Monday, October 1, 2012

Backup and manage linux configuration files for multiple machines

If you have multiple computers running linux, you've probably faced the same problem I do right now:
Dealing with your own personally customized configuration files like .vimrc, .bashrc, .screenrc, etc., which are called dotfiles. This includes situations like:
  • You setup a new machine and want to configure it the way you want
  • You upgrade your linux distro and now you have to merge your changes into the new config files
  • You already have multiple machines with different configurations but forgot what is where
I discussed this with a good friend (who also has a blog and you should totally check it out) and he suggested using git to manage them.

Now, I'm certainly not the first one to think about that and this problem has been solved often enough. I also don't want to copy or repeat what others have already written else, firstly because I probably can't make it much better, and secondly because I'm lazy. So I'll just explain the basic steps and link to the sources where I got it from.

Git and Github

The first thing I found was the post Using git and github to manage your dotfiles by Micheal Smalley and I liked it very much. It is a good starting point that explains how to set up git and also show a small script to do some managing of the dotfiles.

This will be from where I'll proceed now, because Fabian (above mentioned friend) wouldn't stop annoying me until I signed up at github.


But you shouldn't stop there, because there are some issues that can be solved even better.

Different machines need different dotfiles

I wasn't quite sure about the symlinking thing so I continued searching.I found the post Why I use git and puppet to manage my dotfiles and what immediately convinced me was this statement:
Of course if I only used the default master branch of git I may as well be storing all of my dotfiles in Dropbox. Since many of my machines need to have their own various customizations I use a branch for each machine. Then I periodically rebase each individual branch on the latest master and use git cherry-pick to move changes from the custom branch to the master branch.
If your machines are on different upgrade levels or even on different distributions, dotfiles that might work on one machine can easily be invalid on another, even if you want to have the same configuration on all of them.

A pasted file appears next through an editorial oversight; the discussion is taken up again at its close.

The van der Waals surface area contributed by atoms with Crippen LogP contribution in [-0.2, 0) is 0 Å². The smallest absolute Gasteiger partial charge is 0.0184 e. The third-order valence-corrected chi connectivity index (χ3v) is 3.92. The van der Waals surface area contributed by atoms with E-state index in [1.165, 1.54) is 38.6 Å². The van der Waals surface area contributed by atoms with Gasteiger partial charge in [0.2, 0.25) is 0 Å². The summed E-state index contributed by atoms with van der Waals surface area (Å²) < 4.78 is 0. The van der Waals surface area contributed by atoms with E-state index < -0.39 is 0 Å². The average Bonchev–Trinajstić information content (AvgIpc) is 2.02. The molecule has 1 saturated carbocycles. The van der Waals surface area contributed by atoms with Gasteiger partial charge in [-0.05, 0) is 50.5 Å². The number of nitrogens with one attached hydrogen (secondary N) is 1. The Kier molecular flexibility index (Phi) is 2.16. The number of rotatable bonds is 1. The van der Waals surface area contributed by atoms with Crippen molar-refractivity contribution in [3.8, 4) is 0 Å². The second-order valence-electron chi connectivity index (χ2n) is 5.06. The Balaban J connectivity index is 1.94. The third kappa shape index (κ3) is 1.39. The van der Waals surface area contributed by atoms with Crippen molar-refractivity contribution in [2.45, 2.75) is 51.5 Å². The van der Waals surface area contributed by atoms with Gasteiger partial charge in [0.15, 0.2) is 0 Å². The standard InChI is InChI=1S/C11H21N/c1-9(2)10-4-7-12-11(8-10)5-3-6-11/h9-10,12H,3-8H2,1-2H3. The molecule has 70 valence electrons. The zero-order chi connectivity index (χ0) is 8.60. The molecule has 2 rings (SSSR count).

Symlinks with Puppet

I've never heard of Puppet, but the clue seems to be that you don't specify steps, but the only the goals, and Puppet ensures that your goals are fulfilled.
file { "/home/${id}/.bashrc":
 ensure => link,
 target => "/home/${id}/config/my.bashrc",
}
With this configuration, Puppet will create the symlink, but only if it doesn't exist already. The command for this is
puppet apply symlinks.pp
assuming of course your file is called symlinks.pp

Edit:
Actually, I have to revoke what I said there. I've tried it right now and the problem is that if the files already exists, they will be deleted. At least, I couldn't find the original .bashrc anymore, there was only the symlink to the one in my .dotfiles directory.
I will use a modified version of the bash script from the first link I provided and provide it here later.

Edit 2:
Here it is. My script is based on that from Micheal Smalley, but I didn't like the idea of a separate folder for the old configuration files. Instead, I move old configuration files that are not symlinks to the same .dotfiles folder, but add a suffix that indicated when they where moved there and from which machine. That way, you can put them under revision control and merge them later into your current configuration file.

Edit 3: small correction to the script, it didn't link when there was not previous dotfile to be moved to .dotfiles.

#!/bin/bash

dir=~/.dotfiles                    # dotfiles directory
time=$(date +%Y%m%d_%H%m%S)
oldsuffix="old.$(hostname)-$time"

# list of files/folders to symlink in homedir
files="bashrc bash_aliases screenrc vimrc"

##########

# move any existing dotfiles in homedir to dotfiles_old directory, then create symlinks
echo "Moving any existing dotfiles from ~ to $dir with suffix $oldsuffix"
for file in $files; do
  absfile=~/.$file
  # if file exists and is no symlink, move it to .dotfiles
  if [[ -e $absfile ]] && ! [[ -h $absfile ]]; then
    mv ~/.$file $dir/$file.$oldsuffix
  fi
  # if file doesn't exist, link it
  if ! [[ -e $absfile ]]; then
    echo "Creating symlink to $file in home directory."
    ln -s $dir/$file ~/.$file
  fi
done

By the way, you can find my github repository of my dotfiles here: https://github.com/TheSentry/dotfiles

Reuse existing dotfiles

Because other people had the same problem, there are already lots of repositories for dotfiles available. You can browse them and pick some you like, e.g. at http://dotfiles.org/

And don't forget: Dotfiles Are Meant to Be Forked


Thats it. I'm lazy and I want to actually implement this solution on my computers, because until know, there is no backup or management of my dotfiles whatsoever. If you spot any errors here or have questions and problems that you are too lazy to solve yourself, comment below and I'll see what I can do ;)

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